Working in the MSP space, we’re well-acquainted with strange technical issues. Whenever we’re dealing with users, we’ll occasionally receive baffling complaints or inquiries.
During one of our recent sales team meetings, John Pojeta, our VP of Business Development, told an interesting story about a prospect.
This prospect listened to the entire onboarding process and then stepped forward with an unexpected question: “All of this sounds great. What can we do on our end that would really screw this up?”
Quite honestly, I was a little jealous of the salesperson! This prospect showed a self-awareness few clients do, and swallowed his pride to ask a simple, direct, and important question.
Thinking about this encounter encouraged me to evaluate my own behaviors when I’m on the other side of the table. When I buy services, am I smart enough to put my ego aside to listen to the new perspective the expert brings? For example, when we relaunched our website, did I dictate what needed to go onto the homepage, or did I listen to see what the developer recommended?
There’s a single question that can alter the entire course of a project: “In your experience, what’s the best approach for us to take here, and what am I likely to get wrong?”
There’s a single question that can alter the entire course of a project: “What’s the best approach for us to take here and what am I likely to get wrong?” #MSPsales
Every decision maker must be open to learning
If you don’t ask the right questions, you won’t get the best answers. It’s not that the expert is afraid of sharing insights, it’s that some are hesitant to overload the relationship and don’t want to appear preachy or controlling early on.
If you bring someone new into your business, here’s how to realize their full potential by unlocking their knowledge:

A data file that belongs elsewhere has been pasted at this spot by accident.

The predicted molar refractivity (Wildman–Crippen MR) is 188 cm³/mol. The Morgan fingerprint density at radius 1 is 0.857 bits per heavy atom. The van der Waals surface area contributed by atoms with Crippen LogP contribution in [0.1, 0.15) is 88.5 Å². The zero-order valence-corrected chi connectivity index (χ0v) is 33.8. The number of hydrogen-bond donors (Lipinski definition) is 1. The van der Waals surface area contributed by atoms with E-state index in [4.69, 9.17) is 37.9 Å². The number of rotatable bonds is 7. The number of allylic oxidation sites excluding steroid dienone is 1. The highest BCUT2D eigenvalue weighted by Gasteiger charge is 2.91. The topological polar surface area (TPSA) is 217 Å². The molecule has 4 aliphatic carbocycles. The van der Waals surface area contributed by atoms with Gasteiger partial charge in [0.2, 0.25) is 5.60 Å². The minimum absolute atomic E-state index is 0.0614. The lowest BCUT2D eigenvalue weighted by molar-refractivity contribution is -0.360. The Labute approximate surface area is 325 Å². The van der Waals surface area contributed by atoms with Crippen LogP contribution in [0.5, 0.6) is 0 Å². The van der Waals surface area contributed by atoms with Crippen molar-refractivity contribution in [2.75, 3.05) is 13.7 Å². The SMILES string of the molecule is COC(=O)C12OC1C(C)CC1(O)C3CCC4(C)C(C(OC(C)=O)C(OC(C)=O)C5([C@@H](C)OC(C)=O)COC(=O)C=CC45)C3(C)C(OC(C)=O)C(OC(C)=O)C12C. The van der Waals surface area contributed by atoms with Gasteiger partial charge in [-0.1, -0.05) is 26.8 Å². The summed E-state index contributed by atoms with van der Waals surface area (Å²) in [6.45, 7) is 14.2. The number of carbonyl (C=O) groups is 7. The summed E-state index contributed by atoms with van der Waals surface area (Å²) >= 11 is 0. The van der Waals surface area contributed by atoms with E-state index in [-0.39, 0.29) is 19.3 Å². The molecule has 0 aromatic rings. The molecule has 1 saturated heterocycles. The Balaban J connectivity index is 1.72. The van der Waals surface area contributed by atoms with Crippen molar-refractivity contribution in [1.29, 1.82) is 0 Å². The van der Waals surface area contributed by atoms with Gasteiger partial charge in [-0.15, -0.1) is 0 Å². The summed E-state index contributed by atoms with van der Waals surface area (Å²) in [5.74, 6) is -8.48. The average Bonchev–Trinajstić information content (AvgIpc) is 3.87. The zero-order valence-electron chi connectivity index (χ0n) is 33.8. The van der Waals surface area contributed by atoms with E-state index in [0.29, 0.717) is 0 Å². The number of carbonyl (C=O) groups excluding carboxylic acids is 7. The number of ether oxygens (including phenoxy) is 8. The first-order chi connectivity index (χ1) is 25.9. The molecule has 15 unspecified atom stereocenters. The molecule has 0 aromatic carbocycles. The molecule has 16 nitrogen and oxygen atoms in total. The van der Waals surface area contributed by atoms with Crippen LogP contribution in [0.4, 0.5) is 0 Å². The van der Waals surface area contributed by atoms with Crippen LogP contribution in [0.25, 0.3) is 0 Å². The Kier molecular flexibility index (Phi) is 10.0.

- Grant permission. You want honest feedback and an expert opinion on the best direction to take? Ask for it directly.
- Work on your collaborating skills. You’ve asked for feedback, but now you need to be receptive to it.
- Get examples. Examples are excellent learning tools. They’re essential for grounding the lesson in reality.
- Use their advice. The expert’s point is always up for debate, but there’s a reason you hired them: They know more than you.
- Keep the conversation going. The expert is relying on their past experience to generate a plan for your company. Still, nobody knows your company better than you do. As you start working together, continuously share notes on how things are progressing.
- Work on understanding. Progress can be a scary journey. Address the potential roadblocks and concession points early on, so that you have strategies for overcoming the toughest obstacles when they inevitably appear.
You’re surrounded by people with mountains of knowledge you don’t have — from the consultant you brought in last week, to the barista who hands you your coffee in the morning. By accepting your ignorance and committing to overcome it, you can start asking questions that will make you a better professional and leader.
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